Spending transparency

Huff is a sponsor of Senate Bill 719 which would require each state department and agency to publish a website that provides details on expenditures in a searchable format. He says, "Transparency is an essential component of democracy and allows taxpayers to hold public officials accountable for their actions. More public scrutiny will help reduce impropriety in dealing with taxpayer dollars - be it perceived or real."[2]

Legislative scorecard

Capitol Weekly, California's major weekly periodical covering the state legislature, publishes an annual legislative scorecard to pin down the political or ideological leanings of every member of the legislature based on how they voted on an assortment of bills in the most recent legislative session. The 2009 scores were based on votes on 19 bills, but did not include how legislators voted on the Proposition 1A (2009). On the scorecard, "100" is a perfect liberal score and "0" is a perfect conservative score. [3],[4]

On the 2009 Capitol Weekly legislative scorecard, Huff ranked as a 9. [5]

Committee assignments


In the 2011-2012 legislative session, Huff has been appointed to these committees:

  • Subcommittee on Education
  • Subcommittee on Sustainable School Facilities


In the 2009-2010 legislative session, Huff served on these committees:



In 2008 Huff was elected to the California State Senate, District 29. He finished with 178,155 votes and was followed by Joseph Lyons with 127,536 votes and Jill Stone with 21,983 votes.[10] Huff raised $963,990 for his campaign fund.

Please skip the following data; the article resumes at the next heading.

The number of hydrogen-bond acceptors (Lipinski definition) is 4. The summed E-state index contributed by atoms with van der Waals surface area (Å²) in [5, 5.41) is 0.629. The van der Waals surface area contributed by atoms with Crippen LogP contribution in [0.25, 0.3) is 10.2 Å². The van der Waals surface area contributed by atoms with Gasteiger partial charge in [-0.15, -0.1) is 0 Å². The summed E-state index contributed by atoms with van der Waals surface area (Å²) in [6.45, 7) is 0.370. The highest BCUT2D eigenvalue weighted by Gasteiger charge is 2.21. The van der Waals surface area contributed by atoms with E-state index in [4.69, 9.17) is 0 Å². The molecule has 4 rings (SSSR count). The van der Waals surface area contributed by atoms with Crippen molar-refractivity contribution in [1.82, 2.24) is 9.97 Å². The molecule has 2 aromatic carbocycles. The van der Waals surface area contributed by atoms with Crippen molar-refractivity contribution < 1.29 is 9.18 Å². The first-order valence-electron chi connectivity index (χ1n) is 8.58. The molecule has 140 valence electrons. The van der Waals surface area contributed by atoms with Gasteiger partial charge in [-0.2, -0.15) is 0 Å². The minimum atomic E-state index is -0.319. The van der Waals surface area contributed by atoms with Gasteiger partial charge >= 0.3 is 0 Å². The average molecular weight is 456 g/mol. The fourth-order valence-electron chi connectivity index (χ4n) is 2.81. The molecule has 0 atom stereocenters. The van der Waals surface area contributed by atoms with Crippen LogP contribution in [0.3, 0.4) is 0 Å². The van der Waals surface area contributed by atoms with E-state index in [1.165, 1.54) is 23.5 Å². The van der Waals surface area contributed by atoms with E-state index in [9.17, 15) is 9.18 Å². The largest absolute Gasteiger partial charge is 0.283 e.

California State Senate, District 29
Candidates Votes
Green check mark transparent.png Bob Huff (R) 178,155
Joseph Lyons (D) 127,536
Jill Stone (L) 21,983

Campaign donors


In 2008 Huff raised $963,990 in campaign donations. Four of his top donors are listed below.[11]

Donor Amount
Eli Lilly & Co. $8,200
Farmers Insurance Group $8,190
California Steel Industries $7,200
Jeffrey S. Burum Enterprises $7,200

29th district profile

Map of District 29

California Senate District 29 includes parts of three counties. It includes the San Gabriel Foothills and both sides of the hill ranges separating Orange and Los Angeles Counties.

Over half of the district's population resides in Los Angeles County ranging from La Crescenta-Montrose to Diamond Bar and the Foothill cities of Arcadia, Monrovia, Glendora, San Dimas, La Verne, and Claremont. The district also includes Walnut and La Habra Heights and the unincorporated areas of Rowland Heights and Hacienda Heights.

The cities of Chino and Chino Hills in San Bernardino County are part of the district.

The rest of the district is in Orange County, including all of Brea, Yorba Linda, La Habra, and Placentia, and part of Anaheim, in the Anaheim Foothills stretching toward Riverside County.[12]

See also

External links

Suggest a link


Political offices
Preceded by
California State Senate District 29
Succeeded by